The U.S. cannabidiol (CBD) market continues to grow, with nearly 7 percent of Americans saying they use the substance. According to an analysis by Cowen & Co., the market could reach $16 billion by the year 2025, as per a report by Bloomberg.
Cowen questioned 2,500 adults for its January survey. Analyst Vivien Azer said that the 6.9 percent of people who said they used CBD was higher than the 4.2 percent who used an eCigarettes. Also, 19.6 percent of people considered themselves current tobacco users. It was the CBD usage, however, that most surprised the analyst.
“This initial response piqued our interest considerably, as it was much higher than we would have suspected,” Azer said.
The prediction for the continued use of CBD was set “conservatively” at usage growing 10 percent by 2025, which would reach the $16 billion threshold.
While the substance is touted as a treatment for everything from anxiety to insomnia, it has so far only been proven to help with two forms of rare epilepsy in children.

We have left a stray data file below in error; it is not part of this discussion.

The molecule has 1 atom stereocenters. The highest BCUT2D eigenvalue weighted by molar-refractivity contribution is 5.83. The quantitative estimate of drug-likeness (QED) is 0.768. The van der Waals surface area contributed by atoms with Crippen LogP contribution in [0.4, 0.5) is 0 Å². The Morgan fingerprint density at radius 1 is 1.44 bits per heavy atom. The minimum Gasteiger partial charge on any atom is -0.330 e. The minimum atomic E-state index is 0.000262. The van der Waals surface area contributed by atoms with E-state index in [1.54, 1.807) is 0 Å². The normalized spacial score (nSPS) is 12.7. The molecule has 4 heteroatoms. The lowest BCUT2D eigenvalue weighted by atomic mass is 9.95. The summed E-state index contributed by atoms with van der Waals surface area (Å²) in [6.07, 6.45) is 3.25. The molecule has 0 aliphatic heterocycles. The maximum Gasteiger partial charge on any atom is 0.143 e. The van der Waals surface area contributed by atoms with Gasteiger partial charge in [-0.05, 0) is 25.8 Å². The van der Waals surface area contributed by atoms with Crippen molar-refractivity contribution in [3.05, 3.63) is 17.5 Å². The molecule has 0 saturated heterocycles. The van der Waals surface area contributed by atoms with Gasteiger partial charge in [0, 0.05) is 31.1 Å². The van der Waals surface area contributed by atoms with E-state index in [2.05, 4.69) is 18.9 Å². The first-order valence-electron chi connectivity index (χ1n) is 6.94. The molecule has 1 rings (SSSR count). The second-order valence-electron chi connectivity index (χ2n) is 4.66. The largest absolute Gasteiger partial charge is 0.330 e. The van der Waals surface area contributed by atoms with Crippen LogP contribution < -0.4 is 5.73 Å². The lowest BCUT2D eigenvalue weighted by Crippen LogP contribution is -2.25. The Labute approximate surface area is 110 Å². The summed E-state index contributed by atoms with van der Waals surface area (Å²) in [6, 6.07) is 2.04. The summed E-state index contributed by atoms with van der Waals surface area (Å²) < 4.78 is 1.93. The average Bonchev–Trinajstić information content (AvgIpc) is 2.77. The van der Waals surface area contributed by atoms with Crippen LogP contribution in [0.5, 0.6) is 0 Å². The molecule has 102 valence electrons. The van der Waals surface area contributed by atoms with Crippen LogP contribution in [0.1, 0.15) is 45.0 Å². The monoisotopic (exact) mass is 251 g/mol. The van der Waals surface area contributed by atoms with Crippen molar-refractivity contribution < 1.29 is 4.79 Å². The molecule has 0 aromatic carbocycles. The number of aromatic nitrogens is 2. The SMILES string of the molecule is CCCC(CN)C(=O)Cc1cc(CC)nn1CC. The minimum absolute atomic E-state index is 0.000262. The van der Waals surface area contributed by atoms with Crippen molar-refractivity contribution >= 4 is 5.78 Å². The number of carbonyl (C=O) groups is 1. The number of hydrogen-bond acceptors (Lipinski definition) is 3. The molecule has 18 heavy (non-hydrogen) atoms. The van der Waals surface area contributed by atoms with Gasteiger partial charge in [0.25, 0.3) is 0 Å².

The substance, which is derived from hemp, was made legal in certain circumstances under the U.S. farm bill passed in December. However, the Food and Drug Administration said it’s illegal to market CBD as a dietary supplement, and if it’s claiming to have therapeutic components, then it has to be approved for that particular use before it can be sold as such.
There has been some pushback. Regulators in New York City recently ordered places that sell food to stop putting the substance in meals or beverages. In Maine and Ohio, regulators have also curtailed sales of the compound.
The biggest demographic using the substance, according to the survey, are people between the ages of 18 and 34. The majority of the usage comes from tinctures, at 44 percent, followed by topical products at 26 percent and capsules at 22 percent. Beverages accounts for 19 percent of use.